In short, Augustine proposes that the account is really about the intellectual transition from considering the world and all the things within it merely in themselves—a type of contemplation which he describes as “dim”—to contemplating them as a creation of God and his wisdom. 

Putting it all together then, he explains the presence of “evening” and “morning” in the Genesis account here in the sense that “evening twilight turns into morning as soon as knowledge turns to the praise and love of its Creator“; and so, whenever this sort of praise is done specifically in the light of knowledge of the various things in the Genesis account that were created on each of the six days, this is what a “day” and its passing was really intended to signify: for example, when this praise is given “in the knowledge of the firmament—the heavens between the waters above and the waters below—this is the second day. . . . in the knowledge of all the fish of the sea and the birds of the air, this is the fifth day,” etc.

(Things become even more complicated or convoluted in the fourth book of Augustine’s On the Literal Interpretation of Genesis, where he seems to further combine this interpretation with the idea of the angels’ luminous nature and their knowledge.¹²)


  • Sometimes a more general claim is made that suggests that, whatever the case may be, Origen and Augustine either allow for or even presume the great antiquity of the world—of a kind that could be more compatible with modern estimates of this.

Again, without getting too far away from my descriptive mission here, I think we can probably all agree that there’s good reason to be hesitant of Augustine’s convoluted interpretation of the creation days of Genesis 1 and whether this was ever intended by the author. Of course, in my experience I don’t think people are very aware of his interpretation in the first place. Nevertheless, perhaps as part of what’s thought to be Origen and Augustine’s more general program of openness to figurative interpretation, and their openness to harmonizing Biblical texts and their interpretation with the facts of the natural world, it’s sometimes thought that these figures either implicitly or perhaps even explicitly supported (or would have supported) the age of the world.

Now, as for the matter of what Origen and Augustine would have thought about this, had they lived in the 20th or 21st century, this is obviously complicated by the ambiguities and uncertainties of any other similar hypothetical. (For example, in this hypothetical, are Origen and Augustine brought to the 20th/21st century as they were, and merely asked to opine on the issue based solely on the principles that they had delineated in their own original floruit? Or are we talking about sort of “updated” versions of Origen and Augustine, where they were not only given our updated knowledge about the natural world, but are allowed to have reformulated their philosophies along with this?)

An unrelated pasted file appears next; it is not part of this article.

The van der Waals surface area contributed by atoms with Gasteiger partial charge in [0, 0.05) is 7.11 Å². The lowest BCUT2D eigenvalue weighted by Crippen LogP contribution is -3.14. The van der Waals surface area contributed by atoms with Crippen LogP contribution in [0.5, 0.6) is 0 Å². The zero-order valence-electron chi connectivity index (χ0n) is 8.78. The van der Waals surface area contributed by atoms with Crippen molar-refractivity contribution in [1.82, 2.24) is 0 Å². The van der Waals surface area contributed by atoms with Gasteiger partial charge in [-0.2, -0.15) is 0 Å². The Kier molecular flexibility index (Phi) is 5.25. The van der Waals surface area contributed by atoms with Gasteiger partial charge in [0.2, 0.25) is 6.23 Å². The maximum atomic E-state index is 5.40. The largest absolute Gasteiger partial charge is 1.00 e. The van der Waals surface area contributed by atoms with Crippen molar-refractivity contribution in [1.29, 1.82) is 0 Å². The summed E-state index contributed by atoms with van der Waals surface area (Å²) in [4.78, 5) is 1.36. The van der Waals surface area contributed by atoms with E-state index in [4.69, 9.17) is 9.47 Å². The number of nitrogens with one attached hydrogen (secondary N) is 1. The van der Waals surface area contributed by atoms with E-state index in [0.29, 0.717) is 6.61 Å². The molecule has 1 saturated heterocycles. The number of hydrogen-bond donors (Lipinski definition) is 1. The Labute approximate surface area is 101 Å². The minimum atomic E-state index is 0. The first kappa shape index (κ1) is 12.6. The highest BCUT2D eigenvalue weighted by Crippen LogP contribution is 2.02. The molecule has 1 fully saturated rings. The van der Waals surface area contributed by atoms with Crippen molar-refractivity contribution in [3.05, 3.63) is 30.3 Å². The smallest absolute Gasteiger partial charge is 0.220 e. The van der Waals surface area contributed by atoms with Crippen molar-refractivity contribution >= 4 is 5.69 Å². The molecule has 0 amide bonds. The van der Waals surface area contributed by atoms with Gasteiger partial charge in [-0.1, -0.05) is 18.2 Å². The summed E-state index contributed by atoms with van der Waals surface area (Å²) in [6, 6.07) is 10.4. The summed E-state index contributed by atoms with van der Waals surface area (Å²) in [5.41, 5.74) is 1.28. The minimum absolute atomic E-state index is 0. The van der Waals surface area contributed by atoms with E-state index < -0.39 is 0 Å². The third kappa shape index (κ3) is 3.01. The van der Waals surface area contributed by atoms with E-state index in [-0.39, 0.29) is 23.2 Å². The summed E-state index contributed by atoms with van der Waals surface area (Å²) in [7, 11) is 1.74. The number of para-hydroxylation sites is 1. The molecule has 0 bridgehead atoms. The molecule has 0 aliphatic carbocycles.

Leaving aside hypotheticals though, as for the claim that they presumed the substantial antiquity of the world, this is true for neither Origen nor Augustine, nor any other Jew or Christian in antiquity for that matter. In fact, both Origen and Augustine explicitly challenged this idea, especially in relation to the existence of contemporary “secular” histories that conflicted with what appeared to be the solid Biblical chronology—one which was interpreted to allow for (far) less than 10,000 years from the creation of the world to their own times. 

On Origen’s denial of an old world and/or affirmation of a young world, cf. his Contra Celsum 1.19-20; Comm. Matt. 24.14f. (quoted here); and for Augustine, cf. City of God 12.11ff.; 18.40; 20.7; Epistle 199.18; and probably implicitly in De Gen. ad. Litt. 9.11.19 (quoted here). For numerous other citations of early Jews and Christians on this issue, see my post here.

We could, of course, debate the theological ramifications of all these things. But that’s not the intention of my post here. 

We should also be careful in interpreting as malice what could simply be the product of carelessness—or, as it were, ignorance. But even if the skewed historiography of early Biblical interpretation (though again, in many instances this is just a kind of popular-level or folk historiography, and not so much an academic one¹³) is inadvertent, it nonetheless contributes to a sort of whitewashing of history in favor of modern ideologies of science-faith harmony, or general criticism-faith harmony.¹⁴

And perhaps this is akin to accusations of apologetics in the historiography of the Galileo affair. (As a particular highlight in this controversy, refer to the issue of Vatican authorities tampering with the publication of Pio Paschini’s Vita e Opere di Galileo Galilei. On this see Maurice Finocchiaro’s Retrying Galileo, 1633–1992; and this is also discussed in shorter form in an appendix in Richard Blackwell’s “Could there be another Galileo case?”)